There isn't a day that goes by that the work of the Department of Transportation doesn't touch the lives of every single person in America.  You all know that.  Sometimes people forget.  We get to work, we drive our children to school, and to basketball, or to ballet, or to soccer, in my instance, because of the roads and the highways that are entrusted to your care. 
We rely on the airlines, the trains, the buses, that are under your supervision, to reach loved ones and to conduct business in distant places all over this country, because of your work.  We can buy the products that make life comfortable, and conduct the commerce that's the engine of our economy, because of the highways and waterways, and railways that you oversee.  Every day you carry out the business of keeping America moving.  Right?  (Applause.)
And now that President Obama has signed the economic recovery plan into law, you will also help carry out the business of getting our economy moving again, as well.  That's an important job. 
The economic recovery plan is making the largest investment in our nation's infrastructure since the interstate highways were created in the 1950s.  It's time.  It will repair and rebuild highways, expand access to public transportation, which we all need -- (applause) -- invest in high speed rail, which we all need -- (applause) -- and improve our nation's airports.  (Applause.)
Throughout our history, from early railway workers, who laid the first tracks, to the sleeping car porters whose unions became an organized trailblazer in civil rights -- my uncles were Pullman porters -- to the men and women today who manage ports, who drive trucks, and repair roads and bridges, our nation's transportation system has been a vital source of well-paying jobs and a backbone of America's middle class.
So that's why your management, the work that you're doing here in transportation to manage the investments in the economic recovery plan, is so very important.  There is a lot of work to do.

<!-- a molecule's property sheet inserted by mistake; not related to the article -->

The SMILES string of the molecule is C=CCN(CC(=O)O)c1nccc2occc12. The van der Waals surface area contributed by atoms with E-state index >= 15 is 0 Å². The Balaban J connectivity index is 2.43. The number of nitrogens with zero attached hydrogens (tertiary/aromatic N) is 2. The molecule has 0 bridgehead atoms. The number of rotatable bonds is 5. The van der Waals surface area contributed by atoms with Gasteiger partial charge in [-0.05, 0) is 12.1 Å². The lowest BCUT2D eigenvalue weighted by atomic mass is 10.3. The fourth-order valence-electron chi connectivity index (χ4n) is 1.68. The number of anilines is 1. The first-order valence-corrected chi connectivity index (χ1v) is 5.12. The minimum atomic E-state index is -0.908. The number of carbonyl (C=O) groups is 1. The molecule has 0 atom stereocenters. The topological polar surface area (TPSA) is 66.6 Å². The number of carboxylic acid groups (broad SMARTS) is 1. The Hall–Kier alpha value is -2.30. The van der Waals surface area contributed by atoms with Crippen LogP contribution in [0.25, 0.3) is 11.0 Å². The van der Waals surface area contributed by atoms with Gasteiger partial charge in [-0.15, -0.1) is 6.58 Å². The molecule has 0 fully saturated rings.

And we are fortunate to have great leaders like President Obama and Secretary LaHood.  (Applause.)  We are lucky to have such great leadership at a time such as this.  But I say this everywhere I go in every agency I've visited and every agency that I will visit:  Our leaders are only as strong as those who hold them up, all of you.  So that's why I'm here.  (Applause.) 
People across the country are counting on you to keep them safe, to help them live their lives, and to put them back to work.  We are at the beginning of what will be a long and extraordinary journey.  We're going to need each and every one of you.  We're going to need one another, not just here in Washington but across the country.  And Barack and I want to thank you from the bottom of our hearts for the service that you've already committed, for the years that you've worked for administrations, all throughout the history of this fine nation.
I want to thank you for your sacrifice, because many of you who were public servants have been sacrificing every year, sacrificing within your own families, coming to work when it's hard, and working even harder.  So just know that we value you, that America values you, and together we can get this country moving again.
So thank you.  Thank you so much.  And let's get to work.  (Applause.)
1:42 P.M. EST